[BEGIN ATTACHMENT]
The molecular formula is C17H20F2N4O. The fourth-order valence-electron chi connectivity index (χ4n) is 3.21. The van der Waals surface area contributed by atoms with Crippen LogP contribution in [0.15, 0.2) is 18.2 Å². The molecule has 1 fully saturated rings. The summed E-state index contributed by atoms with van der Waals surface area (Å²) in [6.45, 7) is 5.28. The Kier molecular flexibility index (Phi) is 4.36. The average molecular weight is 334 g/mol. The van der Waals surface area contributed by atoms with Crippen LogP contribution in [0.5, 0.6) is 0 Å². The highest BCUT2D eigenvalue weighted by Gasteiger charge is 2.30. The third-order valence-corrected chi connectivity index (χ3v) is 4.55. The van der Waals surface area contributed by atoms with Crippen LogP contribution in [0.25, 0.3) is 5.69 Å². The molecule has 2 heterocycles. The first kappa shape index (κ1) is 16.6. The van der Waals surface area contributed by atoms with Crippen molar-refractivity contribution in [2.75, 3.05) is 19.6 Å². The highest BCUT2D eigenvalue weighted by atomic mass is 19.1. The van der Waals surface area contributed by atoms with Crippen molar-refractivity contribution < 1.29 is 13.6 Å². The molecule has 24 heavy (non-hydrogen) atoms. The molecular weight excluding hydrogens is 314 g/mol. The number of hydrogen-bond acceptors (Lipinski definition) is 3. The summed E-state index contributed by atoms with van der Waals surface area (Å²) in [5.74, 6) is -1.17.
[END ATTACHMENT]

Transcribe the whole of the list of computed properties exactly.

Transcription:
The molecular formula is C17H20F2N4O. The fourth-order valence-electron chi connectivity index (χ4n) is 3.21. The van der Waals surface area contributed by atoms with Crippen LogP contribution in [0.15, 0.2) is 18.2 Å². The molecule has 1 fully saturated rings. The summed E-state index contributed by atoms with van der Waals surface area (Å²) in [6.45, 7) is 5.28. The Kier molecular flexibility index (Phi) is 4.36. The average molecular weight is 334 g/mol. The van der Waals surface area contributed by atoms with Crippen LogP contribution in [0.5, 0.6) is 0 Å². The highest BCUT2D eigenvalue weighted by Gasteiger charge is 2.30. The third-order valence-corrected chi connectivity index (χ3v) is 4.55. The van der Waals surface area contributed by atoms with Crippen LogP contribution in [0.25, 0.3) is 5.69 Å². The molecule has 2 heterocycles. The first kappa shape index (κ1) is 16.6. The van der Waals surface area contributed by atoms with Crippen molar-refractivity contribution in [2.75, 3.05) is 19.6 Å². The highest BCUT2D eigenvalue weighted by atomic mass is 19.1. The van der Waals surface area contributed by atoms with Crippen molar-refractivity contribution < 1.29 is 13.6 Å². The molecule has 24 heavy (non-hydrogen) atoms. The molecular weight excluding hydrogens is 314 g/mol. The number of hydrogen-bond acceptors (Lipinski definition) is 3. The summed E-state index contributed by atoms with van der Waals surface area (Å²) in [5.74, 6) is -1.17.